Markowa, Poland – September 10, 2023
In a solemn ceremony that drew thousands of faithful, Pope Francis presided over the beatification of the Ulma family on Sunday, September 10, 2023, in their Polish hometown of Markowa. This remarkable family of nine was martyred by Nazi soldiers during World War II for their unwavering commitment to sheltering Jews, an act of extraordinary courage that has now been officially recognized by the Catholic Church.
On Sunday, September 10, in the village of Markowa in southern Poland, the Catholic Church beatified the entire Ulma family of seven children who once lived there and suffered martyrdom. They were executed by the occupying Nazi Germans on March 24, 1944. They had to die because they hid persecuted Jews in the attic of their house. The oldest child was eight, the youngest was one year old, and the seventh, a few-month-old fetus, was born at the moment of her mother’s execution.
During the Angelus prayer, Pope Francis lauded the Ulma family as exemplars of Christian values, urging people worldwide to follow their virtuous path. He emphasized that in the face of hatred and violence that marred the times of the Second World War, the Ulma family “embraced evangelical love” and represented a beacon of hope amid the darkness of the era.
“In response to the hatred and violence that characterized those times, they embraced evangelical love,” Pope Francis declared. “They are a model to imitate in our efforts to do good and serve those who are in need.” He went on to call for prayers for war-torn Ukraine, underscoring the need for charity and tenacious prayer to oppose violence and aggression.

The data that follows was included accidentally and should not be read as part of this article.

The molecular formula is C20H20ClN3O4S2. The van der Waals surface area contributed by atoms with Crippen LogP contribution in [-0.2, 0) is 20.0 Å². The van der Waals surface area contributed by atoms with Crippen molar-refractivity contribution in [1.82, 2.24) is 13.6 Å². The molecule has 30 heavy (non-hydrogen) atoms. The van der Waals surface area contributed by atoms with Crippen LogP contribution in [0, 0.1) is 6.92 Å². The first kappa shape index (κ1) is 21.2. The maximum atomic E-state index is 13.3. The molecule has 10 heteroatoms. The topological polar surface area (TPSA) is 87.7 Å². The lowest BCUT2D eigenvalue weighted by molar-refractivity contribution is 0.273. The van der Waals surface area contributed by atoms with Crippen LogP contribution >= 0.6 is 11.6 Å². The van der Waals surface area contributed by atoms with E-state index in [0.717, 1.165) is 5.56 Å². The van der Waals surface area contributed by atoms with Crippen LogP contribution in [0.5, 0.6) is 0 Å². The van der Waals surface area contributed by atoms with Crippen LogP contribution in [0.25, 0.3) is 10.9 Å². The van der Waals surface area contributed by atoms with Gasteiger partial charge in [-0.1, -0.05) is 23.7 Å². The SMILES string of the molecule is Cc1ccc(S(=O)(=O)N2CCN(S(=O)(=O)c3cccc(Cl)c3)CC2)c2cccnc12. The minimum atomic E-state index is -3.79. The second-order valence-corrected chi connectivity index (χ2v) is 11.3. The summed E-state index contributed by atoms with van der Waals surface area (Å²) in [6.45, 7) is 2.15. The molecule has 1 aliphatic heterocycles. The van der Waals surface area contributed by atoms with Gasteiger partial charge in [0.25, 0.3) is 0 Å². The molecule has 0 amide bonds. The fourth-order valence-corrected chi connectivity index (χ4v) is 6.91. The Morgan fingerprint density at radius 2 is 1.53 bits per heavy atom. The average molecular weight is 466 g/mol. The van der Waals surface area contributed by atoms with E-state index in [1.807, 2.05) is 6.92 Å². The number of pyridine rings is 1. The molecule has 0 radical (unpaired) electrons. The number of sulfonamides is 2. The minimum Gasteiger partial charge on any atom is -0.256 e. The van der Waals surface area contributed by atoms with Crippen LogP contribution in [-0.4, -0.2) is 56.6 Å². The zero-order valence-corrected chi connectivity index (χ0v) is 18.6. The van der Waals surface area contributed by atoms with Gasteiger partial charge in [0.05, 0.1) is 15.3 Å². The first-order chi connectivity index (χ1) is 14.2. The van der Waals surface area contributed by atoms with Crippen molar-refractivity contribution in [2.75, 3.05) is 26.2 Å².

The beatification Mass was presided over by Cardinal Marcello Semeraro, Prefect of the Dicastery for the Causes of Saints. The Mass was concelebrated by seven cardinals and attended by 1,000 priests, with an astonishing 32,000 faithful registered to participate.
The Ulma family members who were beatified include Jozef and Wiktoria Ulma, along with their children Stanisława, Barbara, Władysław, Franciszek, Antoni, Maria, and an unnamed child who was born at the very moment of Wiktoria’s martyrdom.
Cardinal Semeraro delivered a moving homily during the Mass, highlighting how the Ulma family’s home had transformed into a sanctuary for the marginalized, the despised, and the imperiled. He stressed that the Ulmas exemplified a holiness that extended beyond their marital relationship, permeating their entire family.
Additionally, Cardinal Semeraro paid special tribute to the unnamed child of the Ulma family. He emphasized that this innocent child, who had never spoken a word, serves as a powerful symbol in the modern world. The child’s silent witness cries out to society to embrace, love, and protect life, particularly the lives of the defenseless and marginalized, from conception to natural death. The Cardinal urged society to heed the child’s innocent voice and confront the pervasive issues of abortion, euthanasia, and the disregard for life as a precious gift.
In closing, Cardinal Semeraro invoked Pope Francis’s condemnation of the “throwaway culture” and encouraged all to follow the Ulma family’s example by cherishing the sanctity of life and promoting a culture of love, compassion, and service to those in need. The beatification of the Ulma family stands as a powerful testament to the enduring impact of their sacrifice and unwavering commitment to humanity during one of history’s darkest periods.